Wayne: The first is gonna be Miss Anita Baker, then Missy Elliott. Miss Erykah Badu. Then I might flip it around: Smashing Pumpkins, Nirvana. Nine Inch Nails. 311. Stuff like that. I make sure I hear what everybody makes, just to make sure that we all still going through the same battles. I listen to everybody.
Baby: I like anything that got a vibe. It’s gotta be R&B, soul music, shit you feel.
Wayne: I’m gonna shoot you some joints, let you listen to them.
Baby: Staying focused [is a big challenge]. Staying focused now that I got a lot to lose. Nowadays a lot of people depend on me. It’s a hard challenge for me, with all the distractions and shit. So that’s like the main thing to me, managing my money the right way.
Wayne: The most challenging challenge for me would be trying to be the most perfect — if there is a such thing — father there is to my three boys and my beautiful daughter. I love a challenge.
“Staying focused is my biggest challenge now that I got a lot to lose,” says Lil Baby. “Nowadays a lot of people depend on me. It’s hard with all the distractions and shit. That’s the main thing — and managing my money the right way.”
Everybody has stories about you, Wayne, how you’re in the studio forever and work like crazy.
Wayne: I got it straight from [Cash Money founders] Birdman and Ronald “Slim” Williams. And Mannie Fresh. That’s what they embedded in us. They went to the studio Monday through Sunday. They put in my head that you must work, no matter what. I was still in school. I was 13, 14, and they had no problem with knowing that I had exams or whatever: “You need to be in the studio. We need that verse.” So it was embedded.
Baby: On my end, I think it comes from just hustle and the grind, period. Whole thing is like, if you’re hustling, we go hard. In the studio, it’s the same thing. For me it’s the outcome: We do this shit right, we can go on the road and get all this money; we can buy something.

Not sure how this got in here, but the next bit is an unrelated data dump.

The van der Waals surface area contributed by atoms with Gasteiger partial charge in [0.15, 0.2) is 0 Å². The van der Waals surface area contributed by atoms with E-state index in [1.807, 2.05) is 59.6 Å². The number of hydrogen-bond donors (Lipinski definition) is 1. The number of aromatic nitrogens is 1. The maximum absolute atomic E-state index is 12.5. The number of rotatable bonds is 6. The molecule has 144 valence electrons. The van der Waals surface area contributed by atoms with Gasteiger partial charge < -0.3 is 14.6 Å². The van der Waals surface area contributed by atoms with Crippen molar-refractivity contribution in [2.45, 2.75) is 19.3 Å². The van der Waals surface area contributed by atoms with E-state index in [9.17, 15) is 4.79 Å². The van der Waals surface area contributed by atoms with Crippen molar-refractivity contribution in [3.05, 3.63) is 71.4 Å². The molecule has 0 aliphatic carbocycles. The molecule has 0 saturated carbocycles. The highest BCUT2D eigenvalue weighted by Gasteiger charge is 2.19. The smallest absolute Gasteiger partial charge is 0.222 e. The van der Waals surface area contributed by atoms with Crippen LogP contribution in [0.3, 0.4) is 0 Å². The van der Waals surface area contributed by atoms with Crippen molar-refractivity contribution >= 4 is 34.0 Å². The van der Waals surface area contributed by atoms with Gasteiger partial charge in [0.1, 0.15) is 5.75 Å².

Rappers don’t get recognized for being style icons and shaping the culture that way. How did you put together your looks?
Wayne: It was always just wanting to be different. I started in the group the Hot Boys. Baby started throwing on these throwback jerseys. That’s what opened up the door for me to give a little bit more personality. We had a uniform at Cash Money. I always want to just go left and make myself stand out.
My mom was a single parent. She would break my fucking back just to make sure I’m fly, just to make sure I’m funky, so that’s where I get that from. Even when she was asking me to walk to the corner store to get a Coke and some chips — you better not go to that store in the shit you slept in. I’m that way with my sons.
Baby: I already knew what I wanted, but didn’t always have a bankroll to do it. I started getting the money, and that’s all I need.
Wayne: That’s what it is, right there.
Your productions are on another level. Tell me about the process of beat selection.
Baby: I want to take them from producers, the beat that we going crazy on.
Wayne: Like he said, all credit due to the producers, plain and simple. If you love that music, then that’s all them. I don’t have no part in the music.
How do you select tracks when putting together an album? Is it a collective process?
Wayne: Mack, plain and simple. I just throw them all out down on the table and let him pull his hair out, even though he’s got no hair. I just gave him, like, 90 songs when all he actually needed was two. [Laughs.] He just lets me know what he picked. I mean, that right there comes from just having confidence in every single thing I do. And thinking every single song I do is worthy of being the Number One song in the damn country, so therefore I never get pissed about none of the songs he didn’t pick. The ones he didn’t pick, those are the best ones, too. [I] put them on mixtapes.
Baby: Once I play music for the bros, they’ll tell me to “play that one back” or “I want to hear that one.” I kind of already can feel it. My people around me, they can let me know: “Put a little snippet on Instagram” or something I kind of work off of trying to go off everybody else.
Wayne: I remember those days. Now I go into the studio by myself. I don’t like niggas to be around my shit. I don’t got nobody to pop their head, tell me it’s fire or something. I just go off. Other than that is just feeling, man. I start making some shit up in my head. I can give y’all an exclusive that me and Baby got one together on No Ceilings 3.
Do you think Wayne gets enough credit?
Baby: What I’m learning about the rap game is you ain’t never going to get enough credit. Might get it from some people, but for the most part, you’ll never get no credit.
Wayne: I can’t do nothing but say amen to that. I can’t do nothing but say amen.